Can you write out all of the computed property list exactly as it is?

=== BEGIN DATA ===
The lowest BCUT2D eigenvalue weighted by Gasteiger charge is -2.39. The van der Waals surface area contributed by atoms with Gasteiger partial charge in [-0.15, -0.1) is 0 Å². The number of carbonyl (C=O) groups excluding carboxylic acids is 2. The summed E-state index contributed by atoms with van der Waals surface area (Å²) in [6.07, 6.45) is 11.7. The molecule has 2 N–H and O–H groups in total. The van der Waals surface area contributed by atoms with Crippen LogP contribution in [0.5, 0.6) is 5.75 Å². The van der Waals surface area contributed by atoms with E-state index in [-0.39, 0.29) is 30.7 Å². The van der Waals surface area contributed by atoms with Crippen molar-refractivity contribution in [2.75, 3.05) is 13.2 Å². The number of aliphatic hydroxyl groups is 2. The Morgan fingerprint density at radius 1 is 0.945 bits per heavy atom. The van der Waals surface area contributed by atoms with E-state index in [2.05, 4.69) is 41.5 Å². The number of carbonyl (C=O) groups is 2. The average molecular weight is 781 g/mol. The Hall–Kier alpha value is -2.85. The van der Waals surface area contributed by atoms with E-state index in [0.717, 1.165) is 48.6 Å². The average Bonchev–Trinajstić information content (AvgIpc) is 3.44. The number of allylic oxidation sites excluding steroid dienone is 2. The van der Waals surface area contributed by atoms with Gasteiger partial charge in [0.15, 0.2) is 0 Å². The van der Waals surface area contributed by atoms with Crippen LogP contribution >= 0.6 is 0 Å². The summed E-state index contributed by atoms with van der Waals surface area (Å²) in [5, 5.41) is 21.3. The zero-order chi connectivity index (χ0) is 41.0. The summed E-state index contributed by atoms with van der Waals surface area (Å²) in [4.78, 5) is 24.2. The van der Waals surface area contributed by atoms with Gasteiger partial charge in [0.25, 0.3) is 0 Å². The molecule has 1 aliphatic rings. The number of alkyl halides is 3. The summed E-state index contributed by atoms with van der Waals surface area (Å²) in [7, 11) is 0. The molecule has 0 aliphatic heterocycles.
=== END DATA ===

The lowest BCUT2D eigenvalue weighted by Gasteiger charge is -2.39. The van der Waals surface area contributed by atoms with Gasteiger partial charge in [-0.15, -0.1) is 0 Å². The number of carbonyl (C=O) groups excluding carboxylic acids is 2. The summed E-state index contributed by atoms with van der Waals surface area (Å²) in [6.07, 6.45) is 11.7. The molecule has 2 N–H and O–H groups in total. The van der Waals surface area contributed by atoms with Crippen LogP contribution in [0.5, 0.6) is 5.75 Å². The van der Waals surface area contributed by atoms with E-state index in [-0.39, 0.29) is 30.7 Å². The van der Waals surface area contributed by atoms with Crippen molar-refractivity contribution in [2.75, 3.05) is 13.2 Å². The number of aliphatic hydroxyl groups is 2. The Morgan fingerprint density at radius 1 is 0.945 bits per heavy atom. The van der Waals surface area contributed by atoms with E-state index in [2.05, 4.69) is 41.5 Å². The number of carbonyl (C=O) groups is 2. The average molecular weight is 781 g/mol. The Hall–Kier alpha value is -2.85. The van der Waals surface area contributed by atoms with E-state index in [0.717, 1.165) is 48.6 Å². The average Bonchev–Trinajstić information content (AvgIpc) is 3.44. The number of allylic oxidation sites excluding steroid dienone is 2. The van der Waals surface area contributed by atoms with Gasteiger partial charge in [0.15, 0.2) is 0 Å². The van der Waals surface area contributed by atoms with Crippen LogP contribution >= 0.6 is 0 Å². The summed E-state index contributed by atoms with van der Waals surface area (Å²) in [5, 5.41) is 21.3. The zero-order chi connectivity index (χ0) is 41.0. The summed E-state index contributed by atoms with van der Waals surface area (Å²) in [4.78, 5) is 24.2. The van der Waals surface area contributed by atoms with Gasteiger partial charge in [0.25, 0.3) is 0 Å². The molecule has 1 aliphatic rings. The number of alkyl halides is 3. The summed E-state index contributed by atoms with van der Waals surface area (Å²) in [7, 11) is 0. The molecule has 0 aliphatic heterocycles.